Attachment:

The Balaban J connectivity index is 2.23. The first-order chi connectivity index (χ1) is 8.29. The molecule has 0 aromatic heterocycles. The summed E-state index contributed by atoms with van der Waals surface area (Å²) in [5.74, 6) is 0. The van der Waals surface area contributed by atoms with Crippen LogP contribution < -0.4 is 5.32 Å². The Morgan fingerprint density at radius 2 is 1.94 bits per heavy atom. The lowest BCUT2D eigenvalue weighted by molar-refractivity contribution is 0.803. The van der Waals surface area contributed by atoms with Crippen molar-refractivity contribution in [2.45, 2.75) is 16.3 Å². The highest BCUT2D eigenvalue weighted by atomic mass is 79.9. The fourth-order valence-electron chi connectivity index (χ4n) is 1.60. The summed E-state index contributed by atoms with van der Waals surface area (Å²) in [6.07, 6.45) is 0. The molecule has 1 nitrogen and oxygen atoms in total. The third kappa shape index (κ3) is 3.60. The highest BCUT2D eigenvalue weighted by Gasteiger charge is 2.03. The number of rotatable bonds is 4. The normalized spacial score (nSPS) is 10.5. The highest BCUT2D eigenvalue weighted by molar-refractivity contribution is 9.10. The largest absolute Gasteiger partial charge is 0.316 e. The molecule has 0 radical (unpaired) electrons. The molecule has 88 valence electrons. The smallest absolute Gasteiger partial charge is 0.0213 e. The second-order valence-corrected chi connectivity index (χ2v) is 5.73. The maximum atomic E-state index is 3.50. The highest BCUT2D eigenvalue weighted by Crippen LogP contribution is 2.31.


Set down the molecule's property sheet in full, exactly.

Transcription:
The Balaban J connectivity index is 2.23. The first-order chi connectivity index (χ1) is 8.29. The molecule has 0 aromatic heterocycles. The summed E-state index contributed by atoms with van der Waals surface area (Å²) in [5.74, 6) is 0. The van der Waals surface area contributed by atoms with Crippen LogP contribution < -0.4 is 5.32 Å². The Morgan fingerprint density at radius 2 is 1.94 bits per heavy atom. The lowest BCUT2D eigenvalue weighted by molar-refractivity contribution is 0.803. The van der Waals surface area contributed by atoms with Crippen molar-refractivity contribution in [2.45, 2.75) is 16.3 Å². The highest BCUT2D eigenvalue weighted by atomic mass is 79.9. The fourth-order valence-electron chi connectivity index (χ4n) is 1.60. The summed E-state index contributed by atoms with van der Waals surface area (Å²) in [6.07, 6.45) is 0. The molecule has 1 nitrogen and oxygen atoms in total. The third kappa shape index (κ3) is 3.60. The highest BCUT2D eigenvalue weighted by Gasteiger charge is 2.03. The number of rotatable bonds is 4. The normalized spacial score (nSPS) is 10.5. The highest BCUT2D eigenvalue weighted by molar-refractivity contribution is 9.10. The largest absolute Gasteiger partial charge is 0.316 e. The molecule has 0 radical (unpaired) electrons. The molecule has 88 valence electrons. The smallest absolute Gasteiger partial charge is 0.0213 e. The second-order valence-corrected chi connectivity index (χ2v) is 5.73. The maximum atomic E-state index is 3.50. The highest BCUT2D eigenvalue weighted by Crippen LogP contribution is 2.31.